I have to give credit for this idea to my Grandma Ada, via my dad. Whenever the topic of planting spinach came up (which, oddly, it did every so often . . .) he would tell me, "Ma always used to just let her spinach go to seed when it got hot out, and then the next spring she'd have the earliest spinach of anybody we knew!"
So last year I tried it. When the spinach plants started bolting in June (that means it starts to get tall and send up a seed stalk, which generally happens when the temperatures start to climb) I didn't pull them up like I normally would (the leaves get bitter, so they're not good to eat anymore) but instead let them do their thing (I did thin them out to about one plant every four feet or so - they'll easily seed an area that large).
They got up to about two feet tall (a few were almost three feet tall) and soon I saw little green balls along the stems:
Spinach is pretty cold-hardy, so even here in Wisconsin, uncovered, I had spinach to eat after the first snowfall (I'm hoping to experiment with cold frames and row covers this fall, which should keep the spinach growing longer into the winter, as well as help it get going earlier in the spring).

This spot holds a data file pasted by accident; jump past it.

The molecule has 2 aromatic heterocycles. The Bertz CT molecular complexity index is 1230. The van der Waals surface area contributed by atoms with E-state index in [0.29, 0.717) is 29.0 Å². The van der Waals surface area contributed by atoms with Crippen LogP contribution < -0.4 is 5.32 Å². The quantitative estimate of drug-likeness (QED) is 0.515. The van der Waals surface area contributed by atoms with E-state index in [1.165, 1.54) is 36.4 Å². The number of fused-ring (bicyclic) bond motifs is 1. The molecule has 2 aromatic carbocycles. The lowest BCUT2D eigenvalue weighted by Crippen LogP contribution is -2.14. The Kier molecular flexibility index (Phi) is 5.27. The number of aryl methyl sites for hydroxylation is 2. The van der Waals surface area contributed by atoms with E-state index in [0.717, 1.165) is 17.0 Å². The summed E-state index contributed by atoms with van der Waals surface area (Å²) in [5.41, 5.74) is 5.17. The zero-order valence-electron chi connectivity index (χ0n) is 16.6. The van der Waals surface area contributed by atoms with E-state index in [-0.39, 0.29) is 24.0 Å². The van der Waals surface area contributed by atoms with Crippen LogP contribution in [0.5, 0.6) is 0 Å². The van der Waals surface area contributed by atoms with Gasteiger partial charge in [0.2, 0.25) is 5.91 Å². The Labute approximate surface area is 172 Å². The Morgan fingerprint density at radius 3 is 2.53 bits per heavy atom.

I should also note that you will have a LOT of extra plants to thin out - which is a good thing, since you can eat all of those thinnings as "baby greens" before the main harvest is ready, extending your harvest even longer (this just gets better and better!)
I also tried it with my lettuce last year - I didn't get a fall harvest, but I did get more lettuce than I knew what to do with this spring! Bolted lettuce looks different than bolted spinach:
Of course, as a general rule you should rotate your garden every year so that you don't wear out a certain garden bed (planting the same type of vegetable in the same spot every year depletes the soil, and also lets plant diseases proliferate). My way of dealing with this is to let the "volunteers" grow in the spring, but then don't let those plants seed out that summer.
Obviously then I won't get any self-seeded plants the next year, so I also put a few lettuce or spinach plants in another bed, and let those new plants go to seed that summer. That way I can have "volunteers" for next year, but still rotate the plants through my garden. As an added bonus, this also extends the harvest, since the second planting usually doesn't bolt quite as early as the first.
You may recall that I'm also trying to raise some of my own onion sets from seed this year, as well as save my own seed. Here's a picture of the onion flowers in the main garden (I left one about every four feet in the row, and left the rest to make big bulbs for harvest this year):
(If I can keep the stray three-year-olds away, I'd like to plant some of these in the flower garden - I think they're pretty!)
Here are the onions that grew from the seeds I planted this spring:
(By the way, if you want to learn more about saving and using your own seeds, I highly recommend the book Seed Sowing and Saving by Carole Turner. This is great resource with specific information for many different varieties of vegetable, herb, and flower seeds.)
and was also added to the Best of 2011 Tuesday Garden Party.